Within the manosphere, Harris represents something worse than the general threat of democratic liberalism. On a popular forum for “incels,” or involuntary celibates, one commenter wrote, “President Kamala Harris is even scarier than Biden. Imagine a woke tyranny run on an international scale by HR ladies (a.k.a. cops working for management).” Another commenter lamented, “So long, MAGA land. Hello law-enforced gender pronouns and Kamala as the first black woman president within 2 years. It’s so over it’s not even funny.” Biden himself is rendered as “one of the biggest misandrists ever,” due to his introduction of the Violence Against Women Act, and “one of the top mangina in the USA.”
This kind of reactionary bluster is utterly predictable. “Any time you see discourses change around masculinity or women making gains, we can expect this pushback of traditional masculinity,” said Deana A. Rohlinger, a sociology professor who has studied the politicization of Reddit’s Red Pill community in the lead up to the 2016 election. “We’re going to see this in the political realm now, this pushback against progressive women, particularly women of color. This is a huge challenge for white masculinity.” How the manosphere itself responds over the next four years will depend on Harris’s visibility during Biden’s presidency. “It could keep this narrative fueled—‘See, look, we were right, this is about trying to sneak in women through the backdoor,” she said.
Beyond Harris, the manosphere appears disturbed by the growing power of women within the GOP, or “twice as many femoids amongst House Republicans,” as one poster on a popular incel forum put it. This outrage over women taking power is consistent with the “red pill” mentality, says Rohlinger. “Women can have their jobs but they still have to know their place,” she said. “Women that are taking these visible positions don’t know their place in this gender order.” There is the evident belief in the manosphere that women are politically dominating men, as opposed to slowly chipping away at deeply entrenched power imbalances. Late last week, Tomassi shared a Politico article about the rise of women politicians in the GOP and called it, “The Sisterhood Über Alles.” This, he wrote, “is the real problem.” Tomassi referred to reporting on the all-women Los Angeles County Board of Supervisors as evidence of “a #genderwar” and scoffed at the idea of a post-Roe America, saying that no such day would ever come “in a Gynocentric social order.”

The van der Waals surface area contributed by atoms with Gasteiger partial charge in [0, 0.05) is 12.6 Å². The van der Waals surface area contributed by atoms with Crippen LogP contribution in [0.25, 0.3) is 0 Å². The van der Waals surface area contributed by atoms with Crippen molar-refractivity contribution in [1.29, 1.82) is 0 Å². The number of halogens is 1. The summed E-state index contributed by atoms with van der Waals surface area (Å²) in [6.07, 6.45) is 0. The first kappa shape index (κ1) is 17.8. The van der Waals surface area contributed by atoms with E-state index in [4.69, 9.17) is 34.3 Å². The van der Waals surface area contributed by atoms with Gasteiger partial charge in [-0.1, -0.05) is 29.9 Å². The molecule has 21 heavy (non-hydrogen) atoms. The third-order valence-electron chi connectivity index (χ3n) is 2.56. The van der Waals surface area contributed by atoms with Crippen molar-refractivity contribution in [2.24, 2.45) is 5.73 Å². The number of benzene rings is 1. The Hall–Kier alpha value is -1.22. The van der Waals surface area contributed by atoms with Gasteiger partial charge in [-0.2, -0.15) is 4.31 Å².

Others spent last week questioning women’s right to vote. Anthony “Dream” Johnson, an antagonist of Tomassi, a vocal Trump supporter, and the self-described “president of the manosphere,” RTed a tweet suggesting that women voting goes against “God’s ordained order of men being the leaders” and “has only caused chaos in our country.” (Previously, Johnson has suggested that “all women should vote how their husbands tell them.”) The popular narrative, though, isn’t that women’s votes have caused “chaos” in this election, but rather that the vote was stolen. On this, there is agreement from pickup artists to incels.
Rohlinger notes that Trump helped to create the alt-right movement by unifying disparate groups using a “big tent narrative” to “glide over pretty profound differences.” Enough unity, even around a single theme, can have a real impact. “Four years ago, that was getting Trump into office,” she says. Now Rohlinger notes that the narrative of a stolen election is similarly unifying, and not just for the most conspiratorially online facets of Trump’s base. In recent days, she’s seen “stop the steal” language being used by CPAC and anti-choice organizations. In the manosphere, the purported theft is not just of an election, but of their manhood—and by a woman, no less.